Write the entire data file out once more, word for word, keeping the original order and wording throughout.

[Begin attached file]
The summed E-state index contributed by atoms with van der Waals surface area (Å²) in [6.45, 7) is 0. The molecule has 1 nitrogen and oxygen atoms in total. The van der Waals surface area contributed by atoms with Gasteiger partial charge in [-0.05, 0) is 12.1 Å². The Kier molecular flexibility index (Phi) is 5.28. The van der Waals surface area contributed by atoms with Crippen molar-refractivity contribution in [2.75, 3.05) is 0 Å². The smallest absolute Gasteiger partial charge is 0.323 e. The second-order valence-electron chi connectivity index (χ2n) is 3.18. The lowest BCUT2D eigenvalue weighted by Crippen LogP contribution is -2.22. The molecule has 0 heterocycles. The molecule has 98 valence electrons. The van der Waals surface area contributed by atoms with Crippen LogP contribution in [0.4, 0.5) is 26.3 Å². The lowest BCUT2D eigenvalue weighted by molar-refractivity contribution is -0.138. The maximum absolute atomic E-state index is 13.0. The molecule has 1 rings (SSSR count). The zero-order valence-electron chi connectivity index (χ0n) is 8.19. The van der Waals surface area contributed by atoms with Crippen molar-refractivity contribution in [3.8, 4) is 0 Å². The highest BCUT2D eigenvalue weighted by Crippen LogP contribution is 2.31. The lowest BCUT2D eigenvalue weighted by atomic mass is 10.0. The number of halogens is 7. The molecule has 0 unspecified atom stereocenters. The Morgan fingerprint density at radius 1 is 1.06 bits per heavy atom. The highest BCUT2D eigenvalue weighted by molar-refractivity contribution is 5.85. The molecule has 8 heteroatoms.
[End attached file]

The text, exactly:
The summed E-state index contributed by atoms with van der Waals surface area (Å²) in [6.45, 7) is 0. The molecule has 1 nitrogen and oxygen atoms in total. The van der Waals surface area contributed by atoms with Gasteiger partial charge in [-0.05, 0) is 12.1 Å². The Kier molecular flexibility index (Phi) is 5.28. The van der Waals surface area contributed by atoms with Crippen molar-refractivity contribution in [2.75, 3.05) is 0 Å². The smallest absolute Gasteiger partial charge is 0.323 e. The second-order valence-electron chi connectivity index (χ2n) is 3.18. The lowest BCUT2D eigenvalue weighted by Crippen LogP contribution is -2.22. The molecule has 0 heterocycles. The molecule has 98 valence electrons. The van der Waals surface area contributed by atoms with Crippen LogP contribution in [0.4, 0.5) is 26.3 Å². The lowest BCUT2D eigenvalue weighted by molar-refractivity contribution is -0.138. The maximum absolute atomic E-state index is 13.0. The molecule has 1 rings (SSSR count). The zero-order valence-electron chi connectivity index (χ0n) is 8.19. The van der Waals surface area contributed by atoms with Crippen molar-refractivity contribution in [3.8, 4) is 0 Å². The highest BCUT2D eigenvalue weighted by Crippen LogP contribution is 2.31. The lowest BCUT2D eigenvalue weighted by atomic mass is 10.0. The number of halogens is 7. The molecule has 0 unspecified atom stereocenters. The Morgan fingerprint density at radius 1 is 1.06 bits per heavy atom. The highest BCUT2D eigenvalue weighted by molar-refractivity contribution is 5.85. The molecule has 8 heteroatoms.